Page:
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Tying conductors together for signal wiring in chassis
Tying conductors together for signal wiring in chassis
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Old 22nd December 2017, 09:49 AM   #11
DF96 is offline DF96  England
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Join Date: May 2007
Quote:
Originally Posted by force of 1/2
I called the shield “floating” because it is only attached to ground at one end. I apolgize if I used the wrong term, though I don’t think I did.
'Floating' means not connected to anything anywhere.

Quote:
The original grounding scheme works well, so I don’t need to experiment there.
. .
The original coax only carries the “signal” (or flow as Scottjoplin called it). The shield does not carry the signal return. The returns are accomplished by short leads from the input jacks to the star ground. The coax cable in question is only carrying “signal” from input jacks to the selector switch.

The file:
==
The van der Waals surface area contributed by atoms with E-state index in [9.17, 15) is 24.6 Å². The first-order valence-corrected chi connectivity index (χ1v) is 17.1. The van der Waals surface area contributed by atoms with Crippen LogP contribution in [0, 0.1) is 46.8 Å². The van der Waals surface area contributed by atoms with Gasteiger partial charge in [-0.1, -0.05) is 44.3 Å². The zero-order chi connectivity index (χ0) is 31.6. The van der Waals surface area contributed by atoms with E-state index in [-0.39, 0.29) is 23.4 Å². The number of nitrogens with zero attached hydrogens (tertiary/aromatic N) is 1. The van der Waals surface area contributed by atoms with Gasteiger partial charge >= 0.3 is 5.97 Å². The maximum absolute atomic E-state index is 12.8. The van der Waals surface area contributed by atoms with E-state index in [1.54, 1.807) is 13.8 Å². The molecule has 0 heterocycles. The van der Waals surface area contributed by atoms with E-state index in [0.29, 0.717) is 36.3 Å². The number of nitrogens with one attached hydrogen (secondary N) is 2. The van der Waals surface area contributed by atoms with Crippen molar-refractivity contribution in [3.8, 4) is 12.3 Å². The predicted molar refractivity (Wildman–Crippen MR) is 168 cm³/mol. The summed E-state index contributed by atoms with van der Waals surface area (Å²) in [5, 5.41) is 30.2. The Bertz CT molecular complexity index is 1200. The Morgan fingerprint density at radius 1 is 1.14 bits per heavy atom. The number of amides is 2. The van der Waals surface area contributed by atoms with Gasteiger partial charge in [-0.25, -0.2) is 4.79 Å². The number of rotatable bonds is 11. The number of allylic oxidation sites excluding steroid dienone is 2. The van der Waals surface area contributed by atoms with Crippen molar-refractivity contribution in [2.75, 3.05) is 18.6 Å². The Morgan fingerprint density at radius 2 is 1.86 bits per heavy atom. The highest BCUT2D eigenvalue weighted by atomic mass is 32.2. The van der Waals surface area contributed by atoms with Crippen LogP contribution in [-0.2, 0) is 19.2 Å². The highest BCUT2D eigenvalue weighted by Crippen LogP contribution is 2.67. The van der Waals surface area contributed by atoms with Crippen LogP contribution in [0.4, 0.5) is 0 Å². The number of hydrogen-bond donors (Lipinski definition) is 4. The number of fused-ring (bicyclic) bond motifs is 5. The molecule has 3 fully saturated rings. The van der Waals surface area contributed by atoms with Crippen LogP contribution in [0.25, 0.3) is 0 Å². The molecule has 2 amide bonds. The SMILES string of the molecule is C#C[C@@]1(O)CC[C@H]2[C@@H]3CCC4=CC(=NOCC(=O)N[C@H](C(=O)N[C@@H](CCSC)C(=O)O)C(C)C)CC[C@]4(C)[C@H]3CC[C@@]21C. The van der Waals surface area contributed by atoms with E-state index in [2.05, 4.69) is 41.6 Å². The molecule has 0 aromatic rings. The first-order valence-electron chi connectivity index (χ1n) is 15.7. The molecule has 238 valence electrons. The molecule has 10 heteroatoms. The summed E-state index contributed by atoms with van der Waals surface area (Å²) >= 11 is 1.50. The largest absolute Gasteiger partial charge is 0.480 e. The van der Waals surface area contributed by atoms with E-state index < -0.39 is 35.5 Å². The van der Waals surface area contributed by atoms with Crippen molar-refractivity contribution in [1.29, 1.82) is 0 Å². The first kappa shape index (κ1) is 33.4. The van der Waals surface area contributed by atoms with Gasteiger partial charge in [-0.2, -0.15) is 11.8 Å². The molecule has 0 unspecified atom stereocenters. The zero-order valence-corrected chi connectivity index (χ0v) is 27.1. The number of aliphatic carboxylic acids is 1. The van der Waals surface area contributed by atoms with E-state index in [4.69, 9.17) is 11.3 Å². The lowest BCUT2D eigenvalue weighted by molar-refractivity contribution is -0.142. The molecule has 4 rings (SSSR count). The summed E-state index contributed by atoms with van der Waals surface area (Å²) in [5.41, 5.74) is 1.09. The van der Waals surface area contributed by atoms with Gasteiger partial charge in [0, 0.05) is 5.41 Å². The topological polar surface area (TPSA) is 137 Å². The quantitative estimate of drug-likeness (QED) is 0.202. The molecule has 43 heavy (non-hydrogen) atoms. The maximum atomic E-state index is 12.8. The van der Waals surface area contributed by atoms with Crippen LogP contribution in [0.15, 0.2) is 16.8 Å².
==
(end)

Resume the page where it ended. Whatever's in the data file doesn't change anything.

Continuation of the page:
That is the wrong way to do things. You may get away with it this time, but that just means you are lucky.

Quote:
Does anyone know any reasons (I’d like to hear the science) why tying together a twisted pair inside a shield to make a coaxial wire would present any disadvantages or potential advantages. I know I can use it in any way I choose, but I would like to hear if any one has some solid information to preface the choice.
A twisted pair inside a shield is not coax. Coax means 'coaxial' which means everything has the same axis; it is this symmetry which provides the protection against magnetic fields and then only when the shield is used as the signal return. A pair of wires cannot qualify. All you have is a shielded wire, which will protect against electric fields. You are wide open to magnetic coupling due to the poor grounding arrangements.

As others have said, you could improve things by using shielded twisted pair for the signal wiring. Or you could use the wire as if it were coax by using the shield as signal return. Asking about optimum ways to use the wrong wire with the wrong grounding is not going to get you very far.
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